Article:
TOPEKA, Kan. — Kansas prisons face high staff turnover and potential inmate unrest at a time when state officials expect the population behind bars to continue growing steadily well into the future, potentially making current problems worse.

Corrections Secretary Joe Norwood told legislators recently that he’s worried that high turnover — including 46 percent turnover at the maximum-security prison in El Dorado — is creating an inexperienced workforce. He blames low pay, starting at $13.95 an hour, for keeping open one in every five jobs for uniformed officers.

Legislators and the union representing the officers increasingly see a link between inmate unrest and staffing shortages and long hours for remaining employees. The El Dorado prison has seen multiple disturbances in recent months.

Kansas is certain to have more offenders in its custody over time. The inmate population has nearly doubled over the past generation to more than 9,900 last week, and the state’s official projections have it reaching 11,000 by 2027.

“My sense of it is, we’re not keeping up, not only with the numbers but the character of the folks that are being locked up,” said Rep. Russ Jennings, a Lakin Republican and a former state juvenile justice commissioner who is now chairman of the House Corrections and Juvenile Justice Committee.

The Department of Corrections boosted the prison system’s capacity 9 percent, to more than 10,500, by double-bunking cells across the prison system. The double-bunking includes maximum-security inmates at the El Dorado prison — where the capacity is now listed as 1,955 inmates, up 444 from a year ago. Following recent disturbances there, the actual population has been held under 1,800.

Norwood said some cells can’t be double-bunked because they’re too small. In the early and mid-1980s, the state worried less about that — double-bunking 5-foot by 8-foot cells at its Hutchinson prison — but faced a federal lawsuit, orders to release inmates early and court supervision of its decisions for nearly a decade, starting in 1987.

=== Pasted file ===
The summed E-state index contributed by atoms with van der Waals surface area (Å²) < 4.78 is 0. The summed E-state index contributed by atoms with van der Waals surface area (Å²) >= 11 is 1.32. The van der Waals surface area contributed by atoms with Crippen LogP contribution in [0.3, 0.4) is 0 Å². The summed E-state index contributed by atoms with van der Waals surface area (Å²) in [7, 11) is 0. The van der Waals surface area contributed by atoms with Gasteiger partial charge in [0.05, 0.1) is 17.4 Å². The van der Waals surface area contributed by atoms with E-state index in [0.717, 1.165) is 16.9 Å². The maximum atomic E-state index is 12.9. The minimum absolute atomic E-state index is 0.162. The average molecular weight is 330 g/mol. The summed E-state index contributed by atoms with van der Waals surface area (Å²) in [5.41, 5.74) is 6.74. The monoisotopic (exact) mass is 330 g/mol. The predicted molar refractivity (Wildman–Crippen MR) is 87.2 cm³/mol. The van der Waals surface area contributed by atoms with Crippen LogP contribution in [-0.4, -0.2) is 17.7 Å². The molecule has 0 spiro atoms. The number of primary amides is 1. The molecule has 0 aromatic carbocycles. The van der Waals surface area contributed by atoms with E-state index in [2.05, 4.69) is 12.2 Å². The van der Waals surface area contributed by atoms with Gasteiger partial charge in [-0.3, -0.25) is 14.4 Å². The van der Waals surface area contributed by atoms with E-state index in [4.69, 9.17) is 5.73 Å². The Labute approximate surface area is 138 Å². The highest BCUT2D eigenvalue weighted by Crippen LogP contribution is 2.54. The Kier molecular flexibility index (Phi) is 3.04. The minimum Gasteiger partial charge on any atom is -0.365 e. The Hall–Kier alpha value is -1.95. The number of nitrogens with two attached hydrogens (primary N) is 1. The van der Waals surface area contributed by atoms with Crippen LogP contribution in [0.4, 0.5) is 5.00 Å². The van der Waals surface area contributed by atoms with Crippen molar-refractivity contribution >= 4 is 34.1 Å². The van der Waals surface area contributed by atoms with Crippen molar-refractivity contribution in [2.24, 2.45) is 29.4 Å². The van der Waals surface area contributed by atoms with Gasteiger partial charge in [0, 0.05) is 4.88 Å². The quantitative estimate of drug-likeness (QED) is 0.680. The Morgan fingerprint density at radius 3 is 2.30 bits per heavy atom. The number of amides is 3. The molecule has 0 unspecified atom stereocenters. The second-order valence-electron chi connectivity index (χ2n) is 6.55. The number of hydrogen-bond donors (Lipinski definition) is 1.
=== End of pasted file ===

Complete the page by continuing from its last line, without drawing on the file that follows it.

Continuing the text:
The department is pursuing a plan to replace the state’s oldest and largest prison in Lansing that would increase its capacity by about 200 beds. But the new prison might not open until 2021.

“We don’t have anything that would suggest the population is going to decrease,” said Scott Schultz, executive director of the Kansas Sentencing Commission, which makes inmate population projections and recommendations on criminal justice policy. “You have a choice of building new prisons, or engaging in sentencing reform or perhaps a mixture of the two.”

The American Civil Liberties Union responded to the unrest at El Dorado by last week calling on legislators to consider rewriting sentencing laws, particularly for drug offenders.

“But you’ve got to fight that perception that you’re somehow being soft on crime,” Jennings said.

Meanwhile, with corrections officers’ low pay, the annual turnover across the Kansas prison system is 33 percent. In neighboring states where the starting pay is higher, turnover is lower. The turnover rate in Iowa, for example, is 12 percent. Starting pay there is $19.32 an hour.

At El Dorado, 84 uniformed-officer jobs were vacant as of last week, or 23 percent. The prison began in June to schedule employees for four, 12-hour shifts a week, and is sometimes having officers end their work weeks with a 16-hour shift. On June 29, the date of one reported disturbance, the inmate population was approaching 1,900.

“These problems are going to be made worse,” said Robert Choromanksi, executive director of the Kansas Organization of State Employees, the union representing corrections officers.


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